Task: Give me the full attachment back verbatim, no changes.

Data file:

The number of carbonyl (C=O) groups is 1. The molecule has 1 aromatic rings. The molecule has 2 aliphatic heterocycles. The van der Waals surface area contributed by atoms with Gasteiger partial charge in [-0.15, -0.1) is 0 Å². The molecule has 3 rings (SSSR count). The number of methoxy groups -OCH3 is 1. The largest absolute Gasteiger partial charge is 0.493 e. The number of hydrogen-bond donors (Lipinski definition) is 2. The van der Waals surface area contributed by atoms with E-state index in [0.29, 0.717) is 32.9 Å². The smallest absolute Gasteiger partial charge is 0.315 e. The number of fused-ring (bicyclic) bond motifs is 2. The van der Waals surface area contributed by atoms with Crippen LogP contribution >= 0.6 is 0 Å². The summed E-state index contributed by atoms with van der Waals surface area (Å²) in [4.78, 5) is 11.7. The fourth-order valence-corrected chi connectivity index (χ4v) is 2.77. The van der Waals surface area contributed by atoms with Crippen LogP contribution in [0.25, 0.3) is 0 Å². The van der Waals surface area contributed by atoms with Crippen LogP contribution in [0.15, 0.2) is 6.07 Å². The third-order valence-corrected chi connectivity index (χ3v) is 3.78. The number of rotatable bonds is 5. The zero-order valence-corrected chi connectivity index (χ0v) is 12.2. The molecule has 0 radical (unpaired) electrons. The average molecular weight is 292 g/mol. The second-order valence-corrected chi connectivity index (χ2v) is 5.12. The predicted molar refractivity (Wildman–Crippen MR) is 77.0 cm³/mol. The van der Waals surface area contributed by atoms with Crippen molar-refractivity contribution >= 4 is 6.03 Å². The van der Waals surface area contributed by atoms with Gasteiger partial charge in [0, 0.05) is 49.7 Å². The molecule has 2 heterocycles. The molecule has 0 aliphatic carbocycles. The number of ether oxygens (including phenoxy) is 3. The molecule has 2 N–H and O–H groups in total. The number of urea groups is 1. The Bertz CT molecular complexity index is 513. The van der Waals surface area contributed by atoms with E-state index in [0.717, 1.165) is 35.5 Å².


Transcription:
The number of carbonyl (C=O) groups is 1. The molecule has 1 aromatic rings. The molecule has 2 aliphatic heterocycles. The van der Waals surface area contributed by atoms with Gasteiger partial charge in [-0.15, -0.1) is 0 Å². The molecule has 3 rings (SSSR count). The number of methoxy groups -OCH3 is 1. The largest absolute Gasteiger partial charge is 0.493 e. The number of hydrogen-bond donors (Lipinski definition) is 2. The van der Waals surface area contributed by atoms with E-state index in [0.29, 0.717) is 32.9 Å². The smallest absolute Gasteiger partial charge is 0.315 e. The number of fused-ring (bicyclic) bond motifs is 2. The van der Waals surface area contributed by atoms with Crippen LogP contribution >= 0.6 is 0 Å². The summed E-state index contributed by atoms with van der Waals surface area (Å²) in [4.78, 5) is 11.7. The fourth-order valence-corrected chi connectivity index (χ4v) is 2.77. The van der Waals surface area contributed by atoms with Crippen LogP contribution in [0.25, 0.3) is 0 Å². The van der Waals surface area contributed by atoms with Crippen LogP contribution in [0.15, 0.2) is 6.07 Å². The third-order valence-corrected chi connectivity index (χ3v) is 3.78. The number of rotatable bonds is 5. The zero-order valence-corrected chi connectivity index (χ0v) is 12.2. The molecule has 0 radical (unpaired) electrons. The average molecular weight is 292 g/mol. The second-order valence-corrected chi connectivity index (χ2v) is 5.12. The predicted molar refractivity (Wildman–Crippen MR) is 77.0 cm³/mol. The van der Waals surface area contributed by atoms with Crippen molar-refractivity contribution >= 4 is 6.03 Å². The van der Waals surface area contributed by atoms with Gasteiger partial charge in [0, 0.05) is 49.7 Å². The molecule has 2 heterocycles. The molecule has 0 aliphatic carbocycles. The number of ether oxygens (including phenoxy) is 3. The molecule has 2 N–H and O–H groups in total. The number of urea groups is 1. The Bertz CT molecular complexity index is 513. The van der Waals surface area contributed by atoms with E-state index in [0.717, 1.165) is 35.5 Å².